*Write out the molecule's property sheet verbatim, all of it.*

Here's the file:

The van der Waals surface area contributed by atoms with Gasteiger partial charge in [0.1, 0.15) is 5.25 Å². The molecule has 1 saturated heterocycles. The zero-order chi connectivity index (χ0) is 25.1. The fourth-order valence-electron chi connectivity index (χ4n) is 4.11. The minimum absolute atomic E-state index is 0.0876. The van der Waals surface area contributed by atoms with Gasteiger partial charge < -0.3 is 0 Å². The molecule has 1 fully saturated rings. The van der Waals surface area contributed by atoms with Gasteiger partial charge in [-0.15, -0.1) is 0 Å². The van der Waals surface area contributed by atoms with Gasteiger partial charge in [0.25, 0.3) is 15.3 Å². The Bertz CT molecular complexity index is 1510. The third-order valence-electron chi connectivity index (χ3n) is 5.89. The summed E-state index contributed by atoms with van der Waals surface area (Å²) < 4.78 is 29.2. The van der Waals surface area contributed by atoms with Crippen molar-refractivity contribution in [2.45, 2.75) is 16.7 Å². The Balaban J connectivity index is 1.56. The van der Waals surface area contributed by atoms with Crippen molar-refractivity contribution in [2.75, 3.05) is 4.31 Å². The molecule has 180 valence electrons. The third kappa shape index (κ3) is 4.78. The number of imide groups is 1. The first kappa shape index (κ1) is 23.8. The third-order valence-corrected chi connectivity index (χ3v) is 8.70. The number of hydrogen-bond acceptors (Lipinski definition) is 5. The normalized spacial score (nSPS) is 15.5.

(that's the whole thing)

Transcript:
The van der Waals surface area contributed by atoms with Gasteiger partial charge in [0.1, 0.15) is 5.25 Å². The molecule has 1 saturated heterocycles. The zero-order chi connectivity index (χ0) is 25.1. The fourth-order valence-electron chi connectivity index (χ4n) is 4.11. The minimum absolute atomic E-state index is 0.0876. The van der Waals surface area contributed by atoms with Gasteiger partial charge < -0.3 is 0 Å². The molecule has 1 fully saturated rings. The van der Waals surface area contributed by atoms with Gasteiger partial charge in [-0.15, -0.1) is 0 Å². The van der Waals surface area contributed by atoms with Gasteiger partial charge in [0.25, 0.3) is 15.3 Å². The Bertz CT molecular complexity index is 1510. The third-order valence-electron chi connectivity index (χ3n) is 5.89. The summed E-state index contributed by atoms with van der Waals surface area (Å²) < 4.78 is 29.2. The van der Waals surface area contributed by atoms with Crippen molar-refractivity contribution in [2.45, 2.75) is 16.7 Å². The Balaban J connectivity index is 1.56. The van der Waals surface area contributed by atoms with Crippen molar-refractivity contribution in [2.75, 3.05) is 4.31 Å². The molecule has 180 valence electrons. The third kappa shape index (κ3) is 4.78. The number of imide groups is 1. The first kappa shape index (κ1) is 23.8. The third-order valence-corrected chi connectivity index (χ3v) is 8.70. The number of hydrogen-bond acceptors (Lipinski definition) is 5. The normalized spacial score (nSPS) is 15.5.